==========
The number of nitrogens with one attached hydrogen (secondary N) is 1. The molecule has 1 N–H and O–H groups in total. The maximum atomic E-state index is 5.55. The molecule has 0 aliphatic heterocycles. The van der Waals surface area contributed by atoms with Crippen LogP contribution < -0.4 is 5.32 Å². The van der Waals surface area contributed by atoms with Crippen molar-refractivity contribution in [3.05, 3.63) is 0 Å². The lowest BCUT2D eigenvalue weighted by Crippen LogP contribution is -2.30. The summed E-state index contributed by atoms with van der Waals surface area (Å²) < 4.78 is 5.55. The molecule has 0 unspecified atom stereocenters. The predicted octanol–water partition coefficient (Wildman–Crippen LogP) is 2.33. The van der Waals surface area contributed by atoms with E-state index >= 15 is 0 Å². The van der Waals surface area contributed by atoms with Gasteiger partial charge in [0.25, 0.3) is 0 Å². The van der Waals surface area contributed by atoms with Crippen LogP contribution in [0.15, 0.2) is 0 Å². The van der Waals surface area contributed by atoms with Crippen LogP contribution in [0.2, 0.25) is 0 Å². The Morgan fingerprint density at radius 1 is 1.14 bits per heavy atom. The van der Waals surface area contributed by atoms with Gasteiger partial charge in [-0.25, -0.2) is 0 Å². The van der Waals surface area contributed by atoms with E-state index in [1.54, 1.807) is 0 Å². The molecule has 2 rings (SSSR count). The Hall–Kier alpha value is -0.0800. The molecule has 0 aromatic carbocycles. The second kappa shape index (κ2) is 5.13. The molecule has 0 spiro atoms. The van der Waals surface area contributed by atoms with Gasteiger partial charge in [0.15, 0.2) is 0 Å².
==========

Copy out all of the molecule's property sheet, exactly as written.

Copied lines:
The number of nitrogens with one attached hydrogen (secondary N) is 1. The molecule has 1 N–H and O–H groups in total. The maximum atomic E-state index is 5.55. The molecule has 0 aliphatic heterocycles. The van der Waals surface area contributed by atoms with Crippen LogP contribution < -0.4 is 5.32 Å². The van der Waals surface area contributed by atoms with Crippen molar-refractivity contribution in [3.05, 3.63) is 0 Å². The lowest BCUT2D eigenvalue weighted by Crippen LogP contribution is -2.30. The summed E-state index contributed by atoms with van der Waals surface area (Å²) < 4.78 is 5.55. The molecule has 0 unspecified atom stereocenters. The predicted octanol–water partition coefficient (Wildman–Crippen LogP) is 2.33. The van der Waals surface area contributed by atoms with E-state index >= 15 is 0 Å². The van der Waals surface area contributed by atoms with Gasteiger partial charge in [0.25, 0.3) is 0 Å². The van der Waals surface area contributed by atoms with Crippen LogP contribution in [0.15, 0.2) is 0 Å². The van der Waals surface area contributed by atoms with Crippen LogP contribution in [0.2, 0.25) is 0 Å². The Morgan fingerprint density at radius 1 is 1.14 bits per heavy atom. The van der Waals surface area contributed by atoms with Gasteiger partial charge in [-0.25, -0.2) is 0 Å². The van der Waals surface area contributed by atoms with E-state index in [1.54, 1.807) is 0 Å². The molecule has 2 rings (SSSR count). The Hall–Kier alpha value is -0.0800. The molecule has 0 aromatic carbocycles. The second kappa shape index (κ2) is 5.13. The molecule has 0 spiro atoms. The van der Waals surface area contributed by atoms with Gasteiger partial charge in [0.15, 0.2) is 0 Å².